I couldn’t imagine going alone; I’d be afraid of being lonely for one thing. And there are things I would hate. Being woken up by a large rat, for instance, as Jo was. But Jo takes all these things in her stride and I can sit back in the comfort of my home and enjoy reading about them. I have read her previous book, Hidden Tiger, Raging Mountain, so I knew I wouldn’t be disappointed by this one.

What I would find hard to do is to connect to all the strangers Jo meets along the way, locals and other travellers, whose stories make Jo’s books so fascinating. While she tells of needing time alone, she’s clearly a very friendly person, too.

And she’s a wonderful writer. She knows what to include and what to leave out, and how to keep the reader interested with humour and fascinating details. And I love the short chapters, which make this book convenient for reading on a train, in bed or in a doctor’s waiting room.

In short, this is a book worth reading. Want to know how to get it? The information is here.

I’m going to ask you to use your imaginations. We all have them. (I used to think I didn’t have one and didn’t know how to be creative, but I was wrong.)

Here is a photograph of a woman:


(It’s actually a photograph of a photograph. You can see the photographer reflected in it.)

What do you think this woman is like? What does she do or say or eat for breakfast? No, never mind the last one. Please write anything that comes to mind in the comments.

I will reveal all in my next post. For now, I’ll just say that this isn’t someone close to me and nothing you say will distress me.

2013FestivalOfLight1The Jerusalem Festival of Light.

This is the fifth year it’s been done, but it was the first time we heard about it! Clearly, others are better informed. The routes inside the city walls were crowded. But we followed the throngs and saw some amazing sights.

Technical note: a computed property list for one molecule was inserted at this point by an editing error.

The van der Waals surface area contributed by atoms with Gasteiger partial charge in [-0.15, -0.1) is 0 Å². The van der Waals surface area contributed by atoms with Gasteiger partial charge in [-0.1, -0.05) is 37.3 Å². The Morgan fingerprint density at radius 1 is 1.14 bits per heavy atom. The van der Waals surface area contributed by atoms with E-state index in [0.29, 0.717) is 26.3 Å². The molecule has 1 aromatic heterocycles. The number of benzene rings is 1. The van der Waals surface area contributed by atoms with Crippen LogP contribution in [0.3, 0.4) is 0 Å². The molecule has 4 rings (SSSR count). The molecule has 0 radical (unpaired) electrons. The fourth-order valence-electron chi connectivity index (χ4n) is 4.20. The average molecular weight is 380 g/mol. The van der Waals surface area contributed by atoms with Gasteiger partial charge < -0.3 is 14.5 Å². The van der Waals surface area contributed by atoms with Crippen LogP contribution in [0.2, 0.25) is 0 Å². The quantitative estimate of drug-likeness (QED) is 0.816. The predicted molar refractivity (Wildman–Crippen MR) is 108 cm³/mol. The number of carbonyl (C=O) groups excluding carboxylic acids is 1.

Outside the walls it was quieter, and still there was plenty to see.







Jerusalem Light Railway at night



Of course we got there and back on our favourite Light Railway. It’s been going for two years and I’m still amazed to see these modern vehicles traversing our old city.

FLASH MOB 2013 is a hybrid blog carnival and competition celebrating International Flash Fiction Day, which is on 22nd June.

The organisers are looking for stories that take risks and experiment.

The competition is free and the details are at FLASH MOB 2013.

My attempt is definitely experimental for me:

The View from Heaven

They stood, she and he, embracing in the centre of a perfect garden. Flowers all around. Pinks, reds, yellows, purples, whites. Water cascading down the rocks into the pool. Maturing plums and kumquats nested by sun-frolicked green leaves. Sweet, juicy fruit waiting to be gathered and consumed.

Over there, on the same level, stood a large bald prism. One triangular end thrust out through needle-sharp pine leaves. Acute angles pointed and menaced. Inside the prism, as clear as if its walls had been transparent and its position much closer, people wandered in a daze, struggling to grasp the horrifying enormity exhaled by tragic reminders.

“It looks quite near,” she said. “Could we walk there, down into the valley and up the other side?”

“Do you want to?” he replied in question.

“How long would it take?”

“Oh, about seventy years, going backwards.”

She glanced at him with a frowning half-smile. “We’d die before we got there.”

“Just as well,” he said, without smiling.